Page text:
In a photo essay, street photographer Murray Dejager described his early foray into using his camera as psychological therapy. Specifically, Dejager felt that his camera functioned as the Therapist, helping him witness his own feelings in ways that he found difficult to see on his own. “All I knew was that when I walked the streets of downtown with my camera, looking for images that captured the way I felt inside, I felt better,” he wrote in a short essay. Similar to Dejager’s discovery, photographer Richard Wood and I discussed this very topic last year, and again I encountered the same topic at a consumer tech conference. Is there a way to shoot depression with photography?
How To Thrive When Summer Turns to Fall (And Skip the Winter Blues)
by B. Imei Hsu, RN, LMHC, Artist
Every year in Seattle, it’s pretty much the same thing. We have a slow-to-warm up summer, which includes a rainy June and early July, followed by a spectacular summer without the extreme heat of the Southwest, and minus the uncomfortable humidity of the upper Northeast. By August, we’re sittin’ pretty! Yet, I know every Fall, right around mid-October, it feels as if a powerful Being reaches its hand over to the giant light source in the sky, and pulls a metal chain. Lights out! The chill in the air, which develops slowly over the preceding weeks, triggers locals to pull out their jackets and windbreakers. A few people jump the gun and start wearing warm boots. People stumble around with a bleary-eyed, caffiene-enhanced expression, mixed with a depressed slump in the shoulders. The rustle of leaves and the waning light signal the end of summer, and I can literally hear people groan about it. Instead of groaning and complaining, make a commitment this year to prepare for the change in weather. Learn how to thrive when Summer turns to Fall, and skip past the Winter Blues.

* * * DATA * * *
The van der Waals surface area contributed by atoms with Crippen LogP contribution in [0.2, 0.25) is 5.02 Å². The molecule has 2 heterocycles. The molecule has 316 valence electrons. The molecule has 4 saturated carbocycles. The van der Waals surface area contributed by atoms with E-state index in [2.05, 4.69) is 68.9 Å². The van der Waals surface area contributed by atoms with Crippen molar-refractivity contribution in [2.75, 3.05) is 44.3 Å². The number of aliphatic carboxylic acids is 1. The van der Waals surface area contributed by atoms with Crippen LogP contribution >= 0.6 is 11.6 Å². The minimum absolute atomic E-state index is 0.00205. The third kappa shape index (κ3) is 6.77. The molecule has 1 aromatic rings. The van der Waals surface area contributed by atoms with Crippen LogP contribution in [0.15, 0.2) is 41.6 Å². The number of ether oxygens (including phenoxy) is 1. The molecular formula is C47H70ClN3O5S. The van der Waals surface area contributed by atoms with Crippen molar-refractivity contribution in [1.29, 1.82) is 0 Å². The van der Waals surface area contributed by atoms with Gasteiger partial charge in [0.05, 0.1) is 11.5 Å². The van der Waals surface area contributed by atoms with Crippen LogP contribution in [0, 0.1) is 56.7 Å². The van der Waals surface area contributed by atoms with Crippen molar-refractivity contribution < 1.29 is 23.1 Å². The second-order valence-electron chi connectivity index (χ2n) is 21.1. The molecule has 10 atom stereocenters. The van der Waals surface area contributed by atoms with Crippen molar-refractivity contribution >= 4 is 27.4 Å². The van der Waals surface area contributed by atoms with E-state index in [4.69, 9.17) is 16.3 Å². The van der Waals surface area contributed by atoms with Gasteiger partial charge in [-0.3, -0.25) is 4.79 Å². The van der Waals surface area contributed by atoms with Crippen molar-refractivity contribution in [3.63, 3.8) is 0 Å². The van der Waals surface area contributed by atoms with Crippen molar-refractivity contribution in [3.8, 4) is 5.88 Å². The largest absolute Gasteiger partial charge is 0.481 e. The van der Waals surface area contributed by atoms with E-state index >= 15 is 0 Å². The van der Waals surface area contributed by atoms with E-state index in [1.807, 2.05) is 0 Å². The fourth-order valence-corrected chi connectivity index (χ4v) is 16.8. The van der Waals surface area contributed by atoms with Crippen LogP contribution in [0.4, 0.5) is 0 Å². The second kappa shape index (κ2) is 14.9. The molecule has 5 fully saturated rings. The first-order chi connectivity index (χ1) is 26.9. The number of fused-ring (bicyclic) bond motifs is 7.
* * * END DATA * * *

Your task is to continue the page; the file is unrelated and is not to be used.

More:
Props in Movement: Scarves Are More Than Just For Fashion
by Allie Bulliman
I had an open house at the office here in Pioneer Square over a month ago as an opportunity for people to get a more in depth explanation and demonstration of “what I do.” Dance movement therapists do just what any other therapist does: listen. We create a safe space. We work with you to create your best life. I like to say I am just a regular therapist/counselor/psychotherapist (whatever you prefer) with an extra tool in my toolbox. Continue reading “Props in Movement: Scarves Are More Than Just Fashion”